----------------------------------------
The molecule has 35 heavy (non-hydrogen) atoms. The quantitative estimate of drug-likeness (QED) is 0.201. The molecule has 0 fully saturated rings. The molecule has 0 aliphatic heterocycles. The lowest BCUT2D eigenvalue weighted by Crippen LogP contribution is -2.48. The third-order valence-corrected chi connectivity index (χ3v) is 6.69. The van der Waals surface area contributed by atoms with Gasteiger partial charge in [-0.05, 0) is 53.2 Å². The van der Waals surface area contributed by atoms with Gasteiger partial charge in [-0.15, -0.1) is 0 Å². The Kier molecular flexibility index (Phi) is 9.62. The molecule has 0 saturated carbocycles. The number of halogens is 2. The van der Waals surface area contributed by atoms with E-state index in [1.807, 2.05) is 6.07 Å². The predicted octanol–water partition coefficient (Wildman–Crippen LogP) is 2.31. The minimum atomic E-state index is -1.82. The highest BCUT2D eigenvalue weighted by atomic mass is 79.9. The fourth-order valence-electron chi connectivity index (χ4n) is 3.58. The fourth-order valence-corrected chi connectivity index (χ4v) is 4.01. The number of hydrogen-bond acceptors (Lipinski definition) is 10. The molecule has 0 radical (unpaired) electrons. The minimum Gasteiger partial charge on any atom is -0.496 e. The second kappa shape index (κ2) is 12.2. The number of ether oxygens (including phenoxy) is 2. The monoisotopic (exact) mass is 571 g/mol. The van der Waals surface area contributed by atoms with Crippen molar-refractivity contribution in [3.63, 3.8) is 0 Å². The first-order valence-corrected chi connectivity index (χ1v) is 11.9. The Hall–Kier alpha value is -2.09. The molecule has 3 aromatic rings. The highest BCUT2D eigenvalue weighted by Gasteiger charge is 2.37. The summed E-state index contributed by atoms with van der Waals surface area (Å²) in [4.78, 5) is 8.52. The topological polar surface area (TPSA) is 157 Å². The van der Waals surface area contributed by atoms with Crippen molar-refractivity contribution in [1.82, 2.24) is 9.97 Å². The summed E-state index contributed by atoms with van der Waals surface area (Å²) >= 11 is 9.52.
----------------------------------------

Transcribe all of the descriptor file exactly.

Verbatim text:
The molecule has 35 heavy (non-hydrogen) atoms. The quantitative estimate of drug-likeness (QED) is 0.201. The molecule has 0 fully saturated rings. The molecule has 0 aliphatic heterocycles. The lowest BCUT2D eigenvalue weighted by Crippen LogP contribution is -2.48. The third-order valence-corrected chi connectivity index (χ3v) is 6.69. The van der Waals surface area contributed by atoms with Gasteiger partial charge in [-0.05, 0) is 53.2 Å². The van der Waals surface area contributed by atoms with Gasteiger partial charge in [-0.15, -0.1) is 0 Å². The Kier molecular flexibility index (Phi) is 9.62. The molecule has 0 saturated carbocycles. The number of halogens is 2. The van der Waals surface area contributed by atoms with E-state index in [1.807, 2.05) is 6.07 Å². The predicted octanol–water partition coefficient (Wildman–Crippen LogP) is 2.31. The minimum atomic E-state index is -1.82. The highest BCUT2D eigenvalue weighted by atomic mass is 79.9. The fourth-order valence-electron chi connectivity index (χ4n) is 3.58. The fourth-order valence-corrected chi connectivity index (χ4v) is 4.01. The number of hydrogen-bond acceptors (Lipinski definition) is 10. The molecule has 0 radical (unpaired) electrons. The minimum Gasteiger partial charge on any atom is -0.496 e. The second kappa shape index (κ2) is 12.2. The number of ether oxygens (including phenoxy) is 2. The monoisotopic (exact) mass is 571 g/mol. The van der Waals surface area contributed by atoms with Crippen molar-refractivity contribution in [3.63, 3.8) is 0 Å². The first-order valence-corrected chi connectivity index (χ1v) is 11.9. The Hall–Kier alpha value is -2.09. The molecule has 3 aromatic rings. The highest BCUT2D eigenvalue weighted by Gasteiger charge is 2.37. The summed E-state index contributed by atoms with van der Waals surface area (Å²) in [4.78, 5) is 8.52. The topological polar surface area (TPSA) is 157 Å². The van der Waals surface area contributed by atoms with Crippen molar-refractivity contribution in [1.82, 2.24) is 9.97 Å². The summed E-state index contributed by atoms with van der Waals surface area (Å²) >= 11 is 9.52.